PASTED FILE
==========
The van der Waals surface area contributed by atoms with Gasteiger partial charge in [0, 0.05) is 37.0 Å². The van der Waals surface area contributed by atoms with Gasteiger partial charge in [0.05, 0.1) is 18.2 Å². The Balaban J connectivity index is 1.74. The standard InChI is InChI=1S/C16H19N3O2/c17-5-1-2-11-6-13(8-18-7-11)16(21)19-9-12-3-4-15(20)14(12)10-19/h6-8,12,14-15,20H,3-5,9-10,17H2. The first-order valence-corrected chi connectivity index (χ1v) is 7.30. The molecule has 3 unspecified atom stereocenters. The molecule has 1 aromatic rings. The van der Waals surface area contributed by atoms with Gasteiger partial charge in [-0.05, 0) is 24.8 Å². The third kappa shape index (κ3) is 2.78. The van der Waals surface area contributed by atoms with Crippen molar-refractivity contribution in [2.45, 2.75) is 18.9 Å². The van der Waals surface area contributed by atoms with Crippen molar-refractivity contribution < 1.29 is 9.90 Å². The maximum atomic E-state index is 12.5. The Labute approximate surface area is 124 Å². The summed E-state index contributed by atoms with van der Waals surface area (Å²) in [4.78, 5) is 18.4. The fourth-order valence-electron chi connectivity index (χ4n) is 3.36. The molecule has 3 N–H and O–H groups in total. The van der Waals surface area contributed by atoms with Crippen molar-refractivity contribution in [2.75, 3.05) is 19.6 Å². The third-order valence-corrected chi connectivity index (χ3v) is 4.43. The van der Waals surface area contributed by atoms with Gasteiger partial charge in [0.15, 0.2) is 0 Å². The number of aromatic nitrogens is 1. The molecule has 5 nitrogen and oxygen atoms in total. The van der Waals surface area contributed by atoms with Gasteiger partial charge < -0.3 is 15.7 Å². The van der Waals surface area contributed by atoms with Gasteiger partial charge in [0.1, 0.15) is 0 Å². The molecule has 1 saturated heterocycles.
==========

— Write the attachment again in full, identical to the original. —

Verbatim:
The van der Waals surface area contributed by atoms with Gasteiger partial charge in [0, 0.05) is 37.0 Å². The van der Waals surface area contributed by atoms with Gasteiger partial charge in [0.05, 0.1) is 18.2 Å². The Balaban J connectivity index is 1.74. The standard InChI is InChI=1S/C16H19N3O2/c17-5-1-2-11-6-13(8-18-7-11)16(21)19-9-12-3-4-15(20)14(12)10-19/h6-8,12,14-15,20H,3-5,9-10,17H2. The first-order valence-corrected chi connectivity index (χ1v) is 7.30. The molecule has 3 unspecified atom stereocenters. The molecule has 1 aromatic rings. The van der Waals surface area contributed by atoms with Gasteiger partial charge in [-0.05, 0) is 24.8 Å². The third kappa shape index (κ3) is 2.78. The van der Waals surface area contributed by atoms with Crippen molar-refractivity contribution in [2.45, 2.75) is 18.9 Å². The van der Waals surface area contributed by atoms with Crippen molar-refractivity contribution < 1.29 is 9.90 Å². The maximum atomic E-state index is 12.5. The Labute approximate surface area is 124 Å². The summed E-state index contributed by atoms with van der Waals surface area (Å²) in [4.78, 5) is 18.4. The fourth-order valence-electron chi connectivity index (χ4n) is 3.36. The molecule has 3 N–H and O–H groups in total. The van der Waals surface area contributed by atoms with Crippen molar-refractivity contribution in [2.75, 3.05) is 19.6 Å². The third-order valence-corrected chi connectivity index (χ3v) is 4.43. The van der Waals surface area contributed by atoms with Gasteiger partial charge in [0.15, 0.2) is 0 Å². The number of aromatic nitrogens is 1. The molecule has 5 nitrogen and oxygen atoms in total. The van der Waals surface area contributed by atoms with Gasteiger partial charge < -0.3 is 15.7 Å². The van der Waals surface area contributed by atoms with Gasteiger partial charge in [0.1, 0.15) is 0 Å². The molecule has 1 saturated heterocycles.